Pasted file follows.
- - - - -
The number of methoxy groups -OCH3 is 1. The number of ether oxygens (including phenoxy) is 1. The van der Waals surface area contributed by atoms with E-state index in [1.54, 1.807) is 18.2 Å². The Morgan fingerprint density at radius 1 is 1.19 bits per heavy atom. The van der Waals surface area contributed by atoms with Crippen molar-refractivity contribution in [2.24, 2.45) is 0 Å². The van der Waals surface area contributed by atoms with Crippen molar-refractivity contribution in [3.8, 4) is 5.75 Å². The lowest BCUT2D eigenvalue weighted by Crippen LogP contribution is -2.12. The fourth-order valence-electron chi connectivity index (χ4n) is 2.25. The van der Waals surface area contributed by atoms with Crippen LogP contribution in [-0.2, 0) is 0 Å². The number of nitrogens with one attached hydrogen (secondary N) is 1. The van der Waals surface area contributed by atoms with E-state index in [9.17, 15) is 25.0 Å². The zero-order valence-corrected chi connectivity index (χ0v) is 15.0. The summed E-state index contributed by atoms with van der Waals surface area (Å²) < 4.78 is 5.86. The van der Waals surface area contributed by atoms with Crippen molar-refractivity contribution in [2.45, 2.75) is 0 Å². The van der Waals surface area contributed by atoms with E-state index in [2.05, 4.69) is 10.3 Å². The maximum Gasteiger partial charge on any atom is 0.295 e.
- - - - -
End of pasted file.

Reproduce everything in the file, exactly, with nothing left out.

The number of methoxy groups -OCH3 is 1. The number of ether oxygens (including phenoxy) is 1. The van der Waals surface area contributed by atoms with E-state index in [1.54, 1.807) is 18.2 Å². The Morgan fingerprint density at radius 1 is 1.19 bits per heavy atom. The van der Waals surface area contributed by atoms with Crippen molar-refractivity contribution in [2.24, 2.45) is 0 Å². The van der Waals surface area contributed by atoms with Crippen molar-refractivity contribution in [3.8, 4) is 5.75 Å². The lowest BCUT2D eigenvalue weighted by Crippen LogP contribution is -2.12. The fourth-order valence-electron chi connectivity index (χ4n) is 2.25. The van der Waals surface area contributed by atoms with Crippen LogP contribution in [-0.2, 0) is 0 Å². The number of nitrogens with one attached hydrogen (secondary N) is 1. The van der Waals surface area contributed by atoms with E-state index in [9.17, 15) is 25.0 Å². The zero-order valence-corrected chi connectivity index (χ0v) is 15.0. The summed E-state index contributed by atoms with van der Waals surface area (Å²) < 4.78 is 5.86. The van der Waals surface area contributed by atoms with Crippen molar-refractivity contribution in [2.45, 2.75) is 0 Å². The van der Waals surface area contributed by atoms with E-state index in [2.05, 4.69) is 10.3 Å². The maximum Gasteiger partial charge on any atom is 0.295 e.